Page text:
DRY SEASON - Road crew working south of Red Deer in the mid-1930s. Syd Wardle photographer.                                Red Deer Archives P2623

DRY SEASON - Road crew working south of Red Deer in the mid-1930s. Syd Wardle photographer. Red Deer Archives P2623

Looking back on the heat wave of 1936

Fortunately, Red Deer and Central Alberta escaped having any heat-related deaths

By Michael Dawe

Red Deer Express

Central Alberta has been experiencing some very hot and dry weather.

Meteorologists have been forecasting more days of such weather in the coming weeks. However, no matter how hot and dry conditions may become, it will be hard to equal the heat wave of 1936.

The heat wave commenced at the beginning of July in southern Saskatchewan and Manitoba. On July 5th, temperatures hit 43.9C in Midale, Saskatchewan. However, the extreme conditions were only just beginning.

Temperatures continued to spike upwards. By the middle of the month, it was 44C in Emerson, Manitoba. For more than two weeks, temperatures across the Canadian prairies remained well above 32C.

In the days before air-conditioning, the continuing extreme heat took a terrible toll. Across Canada, there were more than 780 heat-related deaths.

There was also an acute drought. The infamous ‘Dust Bowl’ conditions became so severe that the newspapers were soon full of articles about the immense dust storms.

While Central Alberta fared a little bit better than other parts of the prairies, local crops suffered severe damage from the prolonged hot and dry weather.

Wheat crops became so light that some local farmers started swathing by the end of July.

People did what they could to escape the heat. Several restaurants and food outlets in town took out ads offering wonderful deals on ice cream and cold drinks.

Mr. Leppard, the local iceman, did an incredible amount of business. However, he had to do his deliveries in the early morning to avoid the intense heat.

Red Deer did not have any public swimming pools. Hence, many people flocked to the Red Deer River to try and cool off. It was estimated that there were often several hundred people in the river, particularly in the early evenings.

Conditions in the river could be dangerous.

Swimmers sometimes forgot about deep water and strong currents. On a couple of occasions, children on old tire tubes got swept downstream and had to be rescued.

Finally, the Red Deer Rotary Club stepped in. The Club paid for a lifeguard to be posted at the north end of the old C.P.R. bridge to keep an eye on those in the river. Both the City of Red Deer and Village of North Red Deer spent some money to make the approaches on the banks of the river safer for those heading for the cooling waters.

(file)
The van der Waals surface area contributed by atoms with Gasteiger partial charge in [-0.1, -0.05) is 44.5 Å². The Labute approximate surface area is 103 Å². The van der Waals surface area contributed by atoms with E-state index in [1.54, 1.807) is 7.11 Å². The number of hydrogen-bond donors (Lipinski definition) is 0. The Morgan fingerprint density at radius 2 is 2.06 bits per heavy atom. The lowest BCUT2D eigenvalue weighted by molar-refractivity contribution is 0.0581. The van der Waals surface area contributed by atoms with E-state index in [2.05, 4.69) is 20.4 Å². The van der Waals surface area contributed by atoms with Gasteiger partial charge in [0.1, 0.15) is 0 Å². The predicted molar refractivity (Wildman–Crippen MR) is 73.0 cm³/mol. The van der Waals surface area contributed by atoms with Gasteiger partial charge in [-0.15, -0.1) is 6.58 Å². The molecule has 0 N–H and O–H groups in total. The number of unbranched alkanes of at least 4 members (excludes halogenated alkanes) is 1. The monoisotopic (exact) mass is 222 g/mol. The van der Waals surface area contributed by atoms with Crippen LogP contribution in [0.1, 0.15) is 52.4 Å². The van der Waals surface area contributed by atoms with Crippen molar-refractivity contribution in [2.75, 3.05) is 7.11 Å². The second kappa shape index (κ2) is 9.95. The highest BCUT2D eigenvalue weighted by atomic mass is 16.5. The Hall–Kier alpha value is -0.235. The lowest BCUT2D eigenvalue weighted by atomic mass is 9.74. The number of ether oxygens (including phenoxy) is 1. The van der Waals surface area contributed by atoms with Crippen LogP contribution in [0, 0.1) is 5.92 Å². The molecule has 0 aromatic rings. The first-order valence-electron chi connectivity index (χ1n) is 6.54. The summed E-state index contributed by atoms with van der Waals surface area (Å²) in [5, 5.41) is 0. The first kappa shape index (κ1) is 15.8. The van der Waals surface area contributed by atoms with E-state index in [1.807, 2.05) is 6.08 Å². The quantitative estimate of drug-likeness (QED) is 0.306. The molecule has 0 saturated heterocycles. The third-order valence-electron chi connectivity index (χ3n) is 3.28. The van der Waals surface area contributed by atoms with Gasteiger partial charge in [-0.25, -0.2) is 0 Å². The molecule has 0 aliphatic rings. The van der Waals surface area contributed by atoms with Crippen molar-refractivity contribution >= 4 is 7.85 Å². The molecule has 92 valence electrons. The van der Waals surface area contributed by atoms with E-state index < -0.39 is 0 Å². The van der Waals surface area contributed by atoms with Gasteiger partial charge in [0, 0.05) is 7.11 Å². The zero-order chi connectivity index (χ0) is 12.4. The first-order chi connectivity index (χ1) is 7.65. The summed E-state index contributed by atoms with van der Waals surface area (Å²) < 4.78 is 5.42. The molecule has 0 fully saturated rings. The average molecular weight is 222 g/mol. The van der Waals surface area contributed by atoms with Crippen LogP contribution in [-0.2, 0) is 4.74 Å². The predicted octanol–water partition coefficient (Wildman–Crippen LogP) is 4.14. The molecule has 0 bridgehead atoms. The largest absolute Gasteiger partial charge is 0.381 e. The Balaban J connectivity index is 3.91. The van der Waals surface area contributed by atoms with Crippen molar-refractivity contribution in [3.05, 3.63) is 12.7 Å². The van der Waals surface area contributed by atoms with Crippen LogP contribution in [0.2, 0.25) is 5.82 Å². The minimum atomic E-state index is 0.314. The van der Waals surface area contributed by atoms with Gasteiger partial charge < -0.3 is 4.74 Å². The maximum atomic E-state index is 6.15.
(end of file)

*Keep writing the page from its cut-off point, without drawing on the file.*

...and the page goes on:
A great many people also headed to resorts such as Sylvan Lake to escape the heat. Sylvan Lake had a large public beach as part of a lakeside provincial park.

There were public piers from which swimmers and boaters could further enjoy the lake.

The Village of Sylvan Lake was well prepared to handle the huge throngs of tourists. There were several excellent restaurants and numerous ice cream, popcorn, hamburger and hot dog stands.

There were also two excellent dance halls – the Varsity Hall and Alexander Pavilion – for an evening’s entertainment.

The Village organized a number of services and events for visitors and residents. A beach sports director was hired. He offered free swimming lessons and organized all kinds of beach sports.

A number of large events were staged.

There was a special Sports Day on July 1st. The local Elks Club organized a carnival with a midway, family entertainments and a wrestling match on July 3rd and 4th. A speed boat regatta was held in the middle of the month. Reg Whyte of Red Deer won the ‘hydroplane’ boat races.

The Wrigley Swim, the annual provincial swimming and water sports competitions, were held at the beginning of August. This time, it was mainly competitors from Edmonton who won the key races.

Thus, people managed to get through the hot dry summer of 1936. Fortunately, while some people suffered from heat stroke and other ailments, Red Deer and Central Alberta escaped having any heat-related deaths.